Women earn on average 84% of what men earn, and only 8% of Fortune 500 CEOs are women. It’s not only large company leadership that’s dominated by men; in the startup world, only 2% of VC dollars are going to women-led companies. So, how can women more strategically them land themselves at a corner office–or at least the next promotion? Sunaina Sinha Haldea, Global Head of Private Capital Advisory at Raymond James, shares five simple ways women can set their careers up for success.
Always Make The Ask
“Many women I know hesitate to ask for things for themselves,” she said. “Somehow women are trained to believe that if they ask for something that they will be perceived as needy or demanding. That’s simply not true. Always make the ask–be it of an employer, a partner, a business associate or a friend. The worst answer you can receive is ‘no,’ but then you’re no worse off than when you started.” She added that even no’s can have their benefits. “If you learn why the response was a no, you can start working towards turning it into a ‘yes.’”
Haldea has seen too many women wait for promotions to demonstrate leadership, not realizing that the path to success involves showcasing leadership skills at every point in one’s career. “There are always opportunities to demonstrate leadership. If you’re an analyst just out of college, join a committee or start a corporate initiative. If you are a mid-level employee, volunteer for management roles or for leadership over projects. If you’re in a senior position, lean in to every leadership opportunity. If few are presented to you, create them.” The best way to show a management team what you’re capable of is to demonstrate it. Too many people mistakenly believe that leadership is to be demonstrated once you reach the top, but successful leaders know that leadership must be demonstrated in order to reach the top also emphasized.
Master Body Language
Only 7% of all communications is verbal. Non-verbal communications are rarely taught, yet they’re key to being taken seriously, and they make a huge impact on a person’s professional success. The subtle signals that our posture, eye contact, and body language send to another party can make the difference between not only a yes or a no but also between the willingness of a person to learn more or to want to spend more time with you. Fortunately, there are many ways to learn how to master your body language, ranging from YouTube videos to personal coaches. Some employers even offer coaching to employees who request it. “Come to the table exhibiting your full power and splendor,” said Haldea. “Don’t cower. You’ll be amazed as you watch the subtle turning of respect and differences towards you.”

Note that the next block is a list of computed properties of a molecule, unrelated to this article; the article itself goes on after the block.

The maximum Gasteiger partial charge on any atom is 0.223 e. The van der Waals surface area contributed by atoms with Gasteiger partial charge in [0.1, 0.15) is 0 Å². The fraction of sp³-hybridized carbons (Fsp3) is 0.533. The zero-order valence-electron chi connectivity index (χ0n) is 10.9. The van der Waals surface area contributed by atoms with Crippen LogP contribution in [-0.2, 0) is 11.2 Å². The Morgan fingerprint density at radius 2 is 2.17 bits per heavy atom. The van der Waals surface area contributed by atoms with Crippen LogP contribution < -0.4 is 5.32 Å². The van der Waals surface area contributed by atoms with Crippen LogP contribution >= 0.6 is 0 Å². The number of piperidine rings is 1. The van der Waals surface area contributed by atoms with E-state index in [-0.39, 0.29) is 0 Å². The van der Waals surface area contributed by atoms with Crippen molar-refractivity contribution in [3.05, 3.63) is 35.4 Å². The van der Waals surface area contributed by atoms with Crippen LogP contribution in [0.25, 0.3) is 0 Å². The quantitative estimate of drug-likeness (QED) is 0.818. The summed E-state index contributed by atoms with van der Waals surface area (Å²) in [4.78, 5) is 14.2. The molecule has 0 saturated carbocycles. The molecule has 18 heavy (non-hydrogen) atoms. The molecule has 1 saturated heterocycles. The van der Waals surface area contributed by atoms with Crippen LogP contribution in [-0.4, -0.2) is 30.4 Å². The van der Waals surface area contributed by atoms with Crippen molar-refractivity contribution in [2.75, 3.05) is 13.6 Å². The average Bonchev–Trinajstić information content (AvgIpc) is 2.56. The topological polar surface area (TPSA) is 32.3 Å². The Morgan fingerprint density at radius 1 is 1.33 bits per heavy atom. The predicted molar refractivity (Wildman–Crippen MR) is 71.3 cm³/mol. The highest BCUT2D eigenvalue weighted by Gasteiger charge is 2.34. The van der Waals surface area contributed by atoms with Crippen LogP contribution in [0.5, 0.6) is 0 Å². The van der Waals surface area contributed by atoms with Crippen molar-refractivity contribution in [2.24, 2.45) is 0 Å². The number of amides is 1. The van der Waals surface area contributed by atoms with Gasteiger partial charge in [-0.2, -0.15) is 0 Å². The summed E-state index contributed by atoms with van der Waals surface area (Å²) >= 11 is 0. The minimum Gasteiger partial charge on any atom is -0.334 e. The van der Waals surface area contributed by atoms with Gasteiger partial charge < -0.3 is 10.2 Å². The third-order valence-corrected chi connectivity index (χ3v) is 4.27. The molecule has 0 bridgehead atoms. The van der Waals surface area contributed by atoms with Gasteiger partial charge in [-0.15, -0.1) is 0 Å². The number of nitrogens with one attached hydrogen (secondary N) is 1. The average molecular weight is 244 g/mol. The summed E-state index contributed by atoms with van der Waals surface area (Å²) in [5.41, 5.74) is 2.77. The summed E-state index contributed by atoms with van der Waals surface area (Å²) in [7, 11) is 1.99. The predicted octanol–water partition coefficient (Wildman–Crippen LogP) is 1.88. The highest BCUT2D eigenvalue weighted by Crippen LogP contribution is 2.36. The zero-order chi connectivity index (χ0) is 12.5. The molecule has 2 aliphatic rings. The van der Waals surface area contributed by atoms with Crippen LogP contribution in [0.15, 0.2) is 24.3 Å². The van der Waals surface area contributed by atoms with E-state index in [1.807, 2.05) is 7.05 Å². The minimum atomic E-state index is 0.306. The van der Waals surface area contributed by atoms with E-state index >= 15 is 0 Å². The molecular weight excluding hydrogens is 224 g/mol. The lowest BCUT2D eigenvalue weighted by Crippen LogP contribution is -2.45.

Pay it Forward–Acts of Kindness Often Offer Dividends
Haldea advises women to find ways, whenever possible, to give back to the world around us. “Find a junior employee or a fellow woman in your business to champion. Make a difference to the carbon footprint of your business. Do something kind in big or small ways, but don’t sing about it from the rooftops, and certainly don’t ask for anything in return. Do it because it is the right thing to do and a good way to live.” People always remember the colleagues, champions and mentors who helped them throughout their careers. Sunaina cautions not to ask for or expect anything in return. She believes that good deeds ultimately get rewarded. “Karma Rebounds in Magnificent Ways,” she added.
Play The Long Game
“So many young professionals come to me these days in a do-or-die hurry to get somewhere,” said Sunaina. “They think they need to directly benefit from relationships, see positive outcomes from every networking event, and see career progression consistently moving up and to the right. But real careers are rarely linear, and neither is success.” Haldea advises to keep your eye on the big prize — the long prize, not the short ones “Don’t be transactional with people; instead, build long-term, authentic relationships. Playing the long game has served me well in both my business and my personal life. Any other approach short changes you and the possibilities of what could have been.”
Source: Yola Robert